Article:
Social and emotional learning (SEL) refers to the process through which individuals learn and apply a set of social, emotional, behavioral, and character skills required to succeed in schooling, the workplace, relationships, and citizenship. Different disciplines have produced a great many frameworks and organizational systems that describe and define social and emotional skills. Frameworks vary in the type of construct they aim to describe—from skills, behaviors, and attitudes to traits, strengths, and abilities. Those that focus on skills and competencies typically organize them into three categories. For example, Jones and Bouffard (2012) conceptualize skills as cognitive skills (e.g., executive function and self-regulation, problem solving), emotional skills (e.g., labeling, understanding, and regulating emotions), and social and interpersonal skills (e.g., perspective taking, conflict resolution).

Decades of research in SEL demonstrates that social, emotional, and cognitive skills are linked to outcomes in both the short and long term, including learning, health, and general wellbeing. SEL research is grounded in three primary types of evidence, including (1) correlational evidence in which students are tracked over time and correlations among variables are examined; (2) multi-program studies and randomized trials of individual programs; and (3) studies focusing on variation in effects. Together, these three types of evidence provide a solid and consistent body of information about the impacts of social and emotional skills on later life outcomes, as well as how to develop and support individual students in classroom and school contexts.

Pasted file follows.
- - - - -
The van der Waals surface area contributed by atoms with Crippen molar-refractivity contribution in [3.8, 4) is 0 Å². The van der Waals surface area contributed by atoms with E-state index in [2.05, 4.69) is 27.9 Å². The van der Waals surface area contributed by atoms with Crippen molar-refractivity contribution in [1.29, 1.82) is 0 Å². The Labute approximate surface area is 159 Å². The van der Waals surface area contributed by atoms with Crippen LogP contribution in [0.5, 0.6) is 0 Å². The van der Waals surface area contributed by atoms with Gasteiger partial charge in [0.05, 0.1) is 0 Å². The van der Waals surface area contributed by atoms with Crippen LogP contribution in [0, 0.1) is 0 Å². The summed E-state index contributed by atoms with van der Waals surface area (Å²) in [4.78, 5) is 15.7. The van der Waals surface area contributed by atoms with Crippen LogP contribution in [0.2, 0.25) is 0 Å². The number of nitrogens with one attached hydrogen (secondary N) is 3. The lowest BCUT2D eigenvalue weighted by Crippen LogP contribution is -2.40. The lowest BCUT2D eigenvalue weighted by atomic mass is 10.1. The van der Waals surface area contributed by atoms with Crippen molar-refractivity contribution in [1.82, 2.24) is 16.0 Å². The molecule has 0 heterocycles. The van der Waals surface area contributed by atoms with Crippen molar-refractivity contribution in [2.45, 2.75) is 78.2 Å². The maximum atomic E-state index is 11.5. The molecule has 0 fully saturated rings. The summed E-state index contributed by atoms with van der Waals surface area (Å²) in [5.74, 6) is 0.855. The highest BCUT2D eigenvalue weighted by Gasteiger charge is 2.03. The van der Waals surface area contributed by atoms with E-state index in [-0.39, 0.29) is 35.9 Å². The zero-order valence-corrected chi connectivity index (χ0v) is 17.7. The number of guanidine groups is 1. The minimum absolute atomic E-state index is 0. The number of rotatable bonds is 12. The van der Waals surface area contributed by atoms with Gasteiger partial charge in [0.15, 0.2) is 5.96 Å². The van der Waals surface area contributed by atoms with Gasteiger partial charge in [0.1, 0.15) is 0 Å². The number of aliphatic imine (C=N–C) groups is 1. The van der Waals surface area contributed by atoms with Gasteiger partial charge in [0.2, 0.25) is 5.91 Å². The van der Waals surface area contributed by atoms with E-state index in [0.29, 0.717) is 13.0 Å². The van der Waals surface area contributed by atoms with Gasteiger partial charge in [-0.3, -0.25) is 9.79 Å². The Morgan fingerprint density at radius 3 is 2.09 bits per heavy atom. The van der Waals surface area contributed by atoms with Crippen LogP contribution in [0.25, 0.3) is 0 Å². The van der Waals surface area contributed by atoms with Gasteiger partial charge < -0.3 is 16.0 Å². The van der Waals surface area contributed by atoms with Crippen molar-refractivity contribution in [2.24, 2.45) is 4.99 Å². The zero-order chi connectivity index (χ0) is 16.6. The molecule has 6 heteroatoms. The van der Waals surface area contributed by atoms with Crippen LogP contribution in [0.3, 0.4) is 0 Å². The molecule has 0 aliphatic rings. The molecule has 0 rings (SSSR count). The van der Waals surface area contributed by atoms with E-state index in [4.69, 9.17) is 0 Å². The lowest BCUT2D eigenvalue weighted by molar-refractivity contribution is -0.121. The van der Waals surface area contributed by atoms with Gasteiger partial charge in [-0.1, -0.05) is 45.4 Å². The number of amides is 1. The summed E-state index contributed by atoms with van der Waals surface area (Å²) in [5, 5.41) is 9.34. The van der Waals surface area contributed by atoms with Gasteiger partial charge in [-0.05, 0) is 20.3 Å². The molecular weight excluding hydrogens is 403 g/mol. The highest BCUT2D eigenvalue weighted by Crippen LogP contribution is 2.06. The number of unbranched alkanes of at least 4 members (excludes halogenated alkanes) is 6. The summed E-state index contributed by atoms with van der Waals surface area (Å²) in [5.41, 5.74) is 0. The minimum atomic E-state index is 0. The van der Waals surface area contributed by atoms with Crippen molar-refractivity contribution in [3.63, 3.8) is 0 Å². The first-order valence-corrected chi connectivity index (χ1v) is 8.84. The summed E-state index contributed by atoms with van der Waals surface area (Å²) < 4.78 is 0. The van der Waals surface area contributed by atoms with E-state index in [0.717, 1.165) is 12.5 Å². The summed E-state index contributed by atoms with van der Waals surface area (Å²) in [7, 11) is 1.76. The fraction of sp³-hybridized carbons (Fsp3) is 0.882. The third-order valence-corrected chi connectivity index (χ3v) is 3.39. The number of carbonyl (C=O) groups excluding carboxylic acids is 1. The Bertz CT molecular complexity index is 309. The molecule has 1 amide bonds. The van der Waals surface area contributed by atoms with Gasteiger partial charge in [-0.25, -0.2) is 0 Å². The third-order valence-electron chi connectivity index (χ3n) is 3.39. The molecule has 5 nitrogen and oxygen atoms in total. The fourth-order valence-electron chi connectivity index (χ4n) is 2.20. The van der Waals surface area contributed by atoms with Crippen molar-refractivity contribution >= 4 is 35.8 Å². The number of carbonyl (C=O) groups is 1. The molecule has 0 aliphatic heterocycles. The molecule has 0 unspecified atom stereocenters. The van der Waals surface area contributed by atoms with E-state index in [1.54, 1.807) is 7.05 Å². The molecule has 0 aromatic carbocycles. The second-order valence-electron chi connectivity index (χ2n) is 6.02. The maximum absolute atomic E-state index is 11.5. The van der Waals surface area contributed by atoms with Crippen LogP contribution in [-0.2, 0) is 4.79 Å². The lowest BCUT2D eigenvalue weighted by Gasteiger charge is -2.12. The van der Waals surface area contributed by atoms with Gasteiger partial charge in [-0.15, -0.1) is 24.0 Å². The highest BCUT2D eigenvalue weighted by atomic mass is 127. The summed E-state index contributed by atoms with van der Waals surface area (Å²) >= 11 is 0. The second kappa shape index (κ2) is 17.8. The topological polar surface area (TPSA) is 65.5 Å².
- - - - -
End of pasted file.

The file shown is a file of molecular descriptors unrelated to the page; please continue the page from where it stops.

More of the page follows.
Social and emotional skills grow, and are fostered, in rich and supportive relationships and settings. Schools play a central role in social, emotional, and academic development. Given the substantial amount of time children spend in school interacting with peers and adults, early childhood educational settings and schools are a primary and critical context for intentionally and rigorously building and cultivating social and emotional skills. There now exists an array of tested interventions, programs, and approaches designed to cultivate social and emotional skills in rich and supportive classroom and school contexts. SEL programs in schools typically target a set of developmentally appropriate skills through teacher-led classrooms lessons using a variety of activities including direct instruction, breathing exercises, songs, and skill-building games. Innovations in SEL practice include efforts to identify evidence-based prevention kernels. Kernels are thought to represent the underlying “active ingredients” of a program or intervention, or the hypothesized core practices that generate changes in outcomes. Some researchers are beginning to identify and independently test social and emotional learning strategies, which may represent a promising alternative or supplement to traditional SEL programs.